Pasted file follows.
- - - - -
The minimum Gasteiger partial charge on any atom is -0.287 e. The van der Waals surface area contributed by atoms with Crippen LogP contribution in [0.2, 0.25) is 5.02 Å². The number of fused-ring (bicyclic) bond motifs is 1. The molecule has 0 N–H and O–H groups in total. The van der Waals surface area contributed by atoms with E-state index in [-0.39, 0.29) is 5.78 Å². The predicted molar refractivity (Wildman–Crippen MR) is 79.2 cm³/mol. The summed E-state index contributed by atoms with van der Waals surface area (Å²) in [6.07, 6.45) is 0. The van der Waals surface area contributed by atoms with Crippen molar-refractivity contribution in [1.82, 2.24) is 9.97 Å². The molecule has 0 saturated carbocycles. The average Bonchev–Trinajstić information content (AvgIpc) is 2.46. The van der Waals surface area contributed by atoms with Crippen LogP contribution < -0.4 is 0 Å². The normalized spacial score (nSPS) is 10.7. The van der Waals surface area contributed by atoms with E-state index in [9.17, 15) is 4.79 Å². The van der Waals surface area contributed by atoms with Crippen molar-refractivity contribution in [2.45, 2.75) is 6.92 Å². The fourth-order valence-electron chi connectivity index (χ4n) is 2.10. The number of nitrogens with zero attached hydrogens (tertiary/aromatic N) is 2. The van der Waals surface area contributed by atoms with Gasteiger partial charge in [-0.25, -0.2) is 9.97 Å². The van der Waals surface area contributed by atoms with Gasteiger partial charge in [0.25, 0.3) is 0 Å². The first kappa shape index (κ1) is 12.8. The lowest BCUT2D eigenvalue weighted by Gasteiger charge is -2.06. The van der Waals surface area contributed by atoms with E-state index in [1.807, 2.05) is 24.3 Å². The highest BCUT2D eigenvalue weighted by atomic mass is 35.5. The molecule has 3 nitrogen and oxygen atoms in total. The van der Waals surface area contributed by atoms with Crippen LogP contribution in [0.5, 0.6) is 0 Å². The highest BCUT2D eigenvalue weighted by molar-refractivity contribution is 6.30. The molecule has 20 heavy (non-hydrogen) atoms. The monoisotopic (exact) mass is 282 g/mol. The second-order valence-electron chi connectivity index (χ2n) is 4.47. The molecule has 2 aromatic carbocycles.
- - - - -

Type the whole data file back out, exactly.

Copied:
The minimum Gasteiger partial charge on any atom is -0.287 e. The van der Waals surface area contributed by atoms with Crippen LogP contribution in [0.2, 0.25) is 5.02 Å². The number of fused-ring (bicyclic) bond motifs is 1. The molecule has 0 N–H and O–H groups in total. The van der Waals surface area contributed by atoms with E-state index in [-0.39, 0.29) is 5.78 Å². The predicted molar refractivity (Wildman–Crippen MR) is 79.2 cm³/mol. The summed E-state index contributed by atoms with van der Waals surface area (Å²) in [6.07, 6.45) is 0. The van der Waals surface area contributed by atoms with Crippen molar-refractivity contribution in [1.82, 2.24) is 9.97 Å². The molecule has 0 saturated carbocycles. The average Bonchev–Trinajstić information content (AvgIpc) is 2.46. The van der Waals surface area contributed by atoms with Crippen LogP contribution < -0.4 is 0 Å². The normalized spacial score (nSPS) is 10.7. The van der Waals surface area contributed by atoms with E-state index in [9.17, 15) is 4.79 Å². The van der Waals surface area contributed by atoms with Crippen molar-refractivity contribution in [2.45, 2.75) is 6.92 Å². The fourth-order valence-electron chi connectivity index (χ4n) is 2.10. The number of nitrogens with zero attached hydrogens (tertiary/aromatic N) is 2. The van der Waals surface area contributed by atoms with Gasteiger partial charge in [-0.25, -0.2) is 9.97 Å². The van der Waals surface area contributed by atoms with Gasteiger partial charge in [0.25, 0.3) is 0 Å². The first kappa shape index (κ1) is 12.8. The lowest BCUT2D eigenvalue weighted by Gasteiger charge is -2.06. The van der Waals surface area contributed by atoms with E-state index in [1.807, 2.05) is 24.3 Å². The highest BCUT2D eigenvalue weighted by atomic mass is 35.5. The molecule has 3 nitrogen and oxygen atoms in total. The van der Waals surface area contributed by atoms with Crippen LogP contribution in [0.5, 0.6) is 0 Å². The highest BCUT2D eigenvalue weighted by molar-refractivity contribution is 6.30. The molecule has 20 heavy (non-hydrogen) atoms. The monoisotopic (exact) mass is 282 g/mol. The second-order valence-electron chi connectivity index (χ2n) is 4.47. The molecule has 2 aromatic carbocycles.